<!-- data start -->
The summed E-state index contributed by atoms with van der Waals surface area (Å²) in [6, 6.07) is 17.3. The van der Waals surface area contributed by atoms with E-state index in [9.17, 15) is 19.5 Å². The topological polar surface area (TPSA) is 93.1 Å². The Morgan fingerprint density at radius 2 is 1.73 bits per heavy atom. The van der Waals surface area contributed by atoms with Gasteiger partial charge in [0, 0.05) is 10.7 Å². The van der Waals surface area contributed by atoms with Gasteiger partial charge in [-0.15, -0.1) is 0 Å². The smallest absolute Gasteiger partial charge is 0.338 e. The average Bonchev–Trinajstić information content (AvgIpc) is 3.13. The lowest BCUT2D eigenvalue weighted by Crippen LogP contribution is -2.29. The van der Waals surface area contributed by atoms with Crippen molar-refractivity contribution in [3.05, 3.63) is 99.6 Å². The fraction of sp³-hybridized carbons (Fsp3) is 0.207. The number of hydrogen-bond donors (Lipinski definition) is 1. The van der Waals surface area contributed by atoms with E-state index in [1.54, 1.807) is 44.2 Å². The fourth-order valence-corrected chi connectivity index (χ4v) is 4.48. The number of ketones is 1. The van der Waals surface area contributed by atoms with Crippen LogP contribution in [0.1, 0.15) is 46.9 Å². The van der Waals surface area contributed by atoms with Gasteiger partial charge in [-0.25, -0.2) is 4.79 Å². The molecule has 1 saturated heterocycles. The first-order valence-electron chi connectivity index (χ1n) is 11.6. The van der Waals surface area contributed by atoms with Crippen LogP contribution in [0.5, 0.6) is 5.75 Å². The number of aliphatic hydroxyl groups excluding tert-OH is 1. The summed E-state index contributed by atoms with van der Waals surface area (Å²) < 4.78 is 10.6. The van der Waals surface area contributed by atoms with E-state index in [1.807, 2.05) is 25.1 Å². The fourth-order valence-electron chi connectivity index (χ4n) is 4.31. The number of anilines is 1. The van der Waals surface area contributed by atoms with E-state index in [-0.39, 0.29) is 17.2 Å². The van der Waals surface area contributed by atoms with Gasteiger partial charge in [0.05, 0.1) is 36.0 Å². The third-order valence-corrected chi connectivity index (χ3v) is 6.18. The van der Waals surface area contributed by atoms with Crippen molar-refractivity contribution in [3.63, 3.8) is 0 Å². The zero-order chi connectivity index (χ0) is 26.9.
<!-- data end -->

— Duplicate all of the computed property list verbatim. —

The summed E-state index contributed by atoms with van der Waals surface area (Å²) in [6, 6.07) is 17.3. The van der Waals surface area contributed by atoms with E-state index in [9.17, 15) is 19.5 Å². The topological polar surface area (TPSA) is 93.1 Å². The Morgan fingerprint density at radius 2 is 1.73 bits per heavy atom. The van der Waals surface area contributed by atoms with Gasteiger partial charge in [0, 0.05) is 10.7 Å². The van der Waals surface area contributed by atoms with Gasteiger partial charge in [-0.15, -0.1) is 0 Å². The smallest absolute Gasteiger partial charge is 0.338 e. The average Bonchev–Trinajstić information content (AvgIpc) is 3.13. The lowest BCUT2D eigenvalue weighted by Crippen LogP contribution is -2.29. The van der Waals surface area contributed by atoms with Crippen molar-refractivity contribution in [3.05, 3.63) is 99.6 Å². The fraction of sp³-hybridized carbons (Fsp3) is 0.207. The number of hydrogen-bond donors (Lipinski definition) is 1. The van der Waals surface area contributed by atoms with E-state index in [1.54, 1.807) is 44.2 Å². The fourth-order valence-corrected chi connectivity index (χ4v) is 4.48. The number of ketones is 1. The van der Waals surface area contributed by atoms with Crippen LogP contribution in [0.1, 0.15) is 46.9 Å². The van der Waals surface area contributed by atoms with Gasteiger partial charge in [-0.25, -0.2) is 4.79 Å². The molecule has 1 saturated heterocycles. The first-order valence-electron chi connectivity index (χ1n) is 11.6. The van der Waals surface area contributed by atoms with Crippen LogP contribution in [0.5, 0.6) is 5.75 Å². The number of aliphatic hydroxyl groups excluding tert-OH is 1. The summed E-state index contributed by atoms with van der Waals surface area (Å²) < 4.78 is 10.6. The van der Waals surface area contributed by atoms with E-state index in [1.807, 2.05) is 25.1 Å². The fourth-order valence-electron chi connectivity index (χ4n) is 4.31. The number of anilines is 1. The van der Waals surface area contributed by atoms with E-state index in [-0.39, 0.29) is 17.2 Å². The van der Waals surface area contributed by atoms with Gasteiger partial charge in [0.05, 0.1) is 36.0 Å². The third-order valence-corrected chi connectivity index (χ3v) is 6.18. The van der Waals surface area contributed by atoms with Crippen molar-refractivity contribution in [3.63, 3.8) is 0 Å². The zero-order chi connectivity index (χ0) is 26.9.